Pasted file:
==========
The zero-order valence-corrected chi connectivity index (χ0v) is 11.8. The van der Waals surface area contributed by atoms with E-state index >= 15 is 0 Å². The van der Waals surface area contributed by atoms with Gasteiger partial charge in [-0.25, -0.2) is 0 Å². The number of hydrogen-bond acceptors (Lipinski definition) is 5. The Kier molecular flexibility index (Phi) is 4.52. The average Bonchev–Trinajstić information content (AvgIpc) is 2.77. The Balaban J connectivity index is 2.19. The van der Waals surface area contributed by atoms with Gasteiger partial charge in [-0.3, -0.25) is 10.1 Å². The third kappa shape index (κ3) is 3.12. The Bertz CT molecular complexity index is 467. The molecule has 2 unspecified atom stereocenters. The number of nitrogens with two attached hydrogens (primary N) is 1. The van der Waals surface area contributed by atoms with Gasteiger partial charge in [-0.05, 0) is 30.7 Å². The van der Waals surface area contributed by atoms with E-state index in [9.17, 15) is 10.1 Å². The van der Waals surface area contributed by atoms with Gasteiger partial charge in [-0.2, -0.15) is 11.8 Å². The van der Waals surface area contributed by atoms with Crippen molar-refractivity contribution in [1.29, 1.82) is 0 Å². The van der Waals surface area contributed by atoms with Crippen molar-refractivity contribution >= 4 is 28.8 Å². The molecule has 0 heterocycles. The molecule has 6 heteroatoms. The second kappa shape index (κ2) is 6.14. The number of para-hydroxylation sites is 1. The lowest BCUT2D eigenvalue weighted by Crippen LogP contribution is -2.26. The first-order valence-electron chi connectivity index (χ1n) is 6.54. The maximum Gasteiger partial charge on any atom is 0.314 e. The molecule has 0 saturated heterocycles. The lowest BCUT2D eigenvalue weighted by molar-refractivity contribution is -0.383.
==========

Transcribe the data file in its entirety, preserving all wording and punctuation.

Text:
The zero-order valence-corrected chi connectivity index (χ0v) is 11.8. The van der Waals surface area contributed by atoms with E-state index >= 15 is 0 Å². The van der Waals surface area contributed by atoms with Gasteiger partial charge in [-0.25, -0.2) is 0 Å². The number of hydrogen-bond acceptors (Lipinski definition) is 5. The Kier molecular flexibility index (Phi) is 4.52. The average Bonchev–Trinajstić information content (AvgIpc) is 2.77. The Balaban J connectivity index is 2.19. The van der Waals surface area contributed by atoms with Gasteiger partial charge in [-0.3, -0.25) is 10.1 Å². The third kappa shape index (κ3) is 3.12. The Bertz CT molecular complexity index is 467. The molecule has 2 unspecified atom stereocenters. The number of nitrogens with two attached hydrogens (primary N) is 1. The van der Waals surface area contributed by atoms with Gasteiger partial charge in [-0.05, 0) is 30.7 Å². The van der Waals surface area contributed by atoms with E-state index in [9.17, 15) is 10.1 Å². The van der Waals surface area contributed by atoms with Gasteiger partial charge in [-0.2, -0.15) is 11.8 Å². The van der Waals surface area contributed by atoms with Crippen molar-refractivity contribution in [1.29, 1.82) is 0 Å². The van der Waals surface area contributed by atoms with Crippen molar-refractivity contribution >= 4 is 28.8 Å². The molecule has 0 heterocycles. The molecule has 6 heteroatoms. The second kappa shape index (κ2) is 6.14. The number of para-hydroxylation sites is 1. The lowest BCUT2D eigenvalue weighted by Crippen LogP contribution is -2.26. The first-order valence-electron chi connectivity index (χ1n) is 6.54. The maximum Gasteiger partial charge on any atom is 0.314 e. The molecule has 0 saturated heterocycles. The lowest BCUT2D eigenvalue weighted by molar-refractivity contribution is -0.383.